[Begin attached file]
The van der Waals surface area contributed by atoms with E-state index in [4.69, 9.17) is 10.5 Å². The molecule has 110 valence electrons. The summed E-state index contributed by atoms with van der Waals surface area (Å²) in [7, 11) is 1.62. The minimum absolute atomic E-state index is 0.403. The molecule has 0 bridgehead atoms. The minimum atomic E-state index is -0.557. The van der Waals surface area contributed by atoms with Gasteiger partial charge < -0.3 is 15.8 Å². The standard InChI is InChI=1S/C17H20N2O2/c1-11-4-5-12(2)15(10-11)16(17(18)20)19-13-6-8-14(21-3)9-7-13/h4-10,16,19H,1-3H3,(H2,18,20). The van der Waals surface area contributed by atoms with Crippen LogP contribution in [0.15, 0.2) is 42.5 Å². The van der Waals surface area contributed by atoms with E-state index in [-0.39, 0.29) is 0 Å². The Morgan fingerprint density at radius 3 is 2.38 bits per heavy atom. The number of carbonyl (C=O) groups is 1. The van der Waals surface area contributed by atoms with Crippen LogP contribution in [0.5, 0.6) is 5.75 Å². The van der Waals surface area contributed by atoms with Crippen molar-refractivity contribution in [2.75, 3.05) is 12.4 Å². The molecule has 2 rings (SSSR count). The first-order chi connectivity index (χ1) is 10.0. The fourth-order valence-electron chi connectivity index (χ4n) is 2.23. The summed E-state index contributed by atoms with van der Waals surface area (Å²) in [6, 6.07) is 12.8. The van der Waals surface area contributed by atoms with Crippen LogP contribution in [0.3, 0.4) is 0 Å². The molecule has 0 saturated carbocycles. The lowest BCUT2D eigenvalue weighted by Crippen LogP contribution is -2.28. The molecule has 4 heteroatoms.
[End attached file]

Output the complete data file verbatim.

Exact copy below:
The van der Waals surface area contributed by atoms with E-state index in [4.69, 9.17) is 10.5 Å². The molecule has 110 valence electrons. The summed E-state index contributed by atoms with van der Waals surface area (Å²) in [7, 11) is 1.62. The minimum absolute atomic E-state index is 0.403. The molecule has 0 bridgehead atoms. The minimum atomic E-state index is -0.557. The van der Waals surface area contributed by atoms with Gasteiger partial charge < -0.3 is 15.8 Å². The standard InChI is InChI=1S/C17H20N2O2/c1-11-4-5-12(2)15(10-11)16(17(18)20)19-13-6-8-14(21-3)9-7-13/h4-10,16,19H,1-3H3,(H2,18,20). The van der Waals surface area contributed by atoms with Crippen LogP contribution in [0.15, 0.2) is 42.5 Å². The van der Waals surface area contributed by atoms with E-state index in [-0.39, 0.29) is 0 Å². The Morgan fingerprint density at radius 3 is 2.38 bits per heavy atom. The number of carbonyl (C=O) groups is 1. The van der Waals surface area contributed by atoms with Crippen LogP contribution in [0.5, 0.6) is 5.75 Å². The van der Waals surface area contributed by atoms with Crippen molar-refractivity contribution in [2.75, 3.05) is 12.4 Å². The molecule has 2 rings (SSSR count). The first-order chi connectivity index (χ1) is 10.0. The fourth-order valence-electron chi connectivity index (χ4n) is 2.23. The summed E-state index contributed by atoms with van der Waals surface area (Å²) in [6, 6.07) is 12.8. The van der Waals surface area contributed by atoms with Crippen LogP contribution in [0.3, 0.4) is 0 Å². The molecule has 0 saturated carbocycles. The lowest BCUT2D eigenvalue weighted by Crippen LogP contribution is -2.28. The molecule has 4 heteroatoms.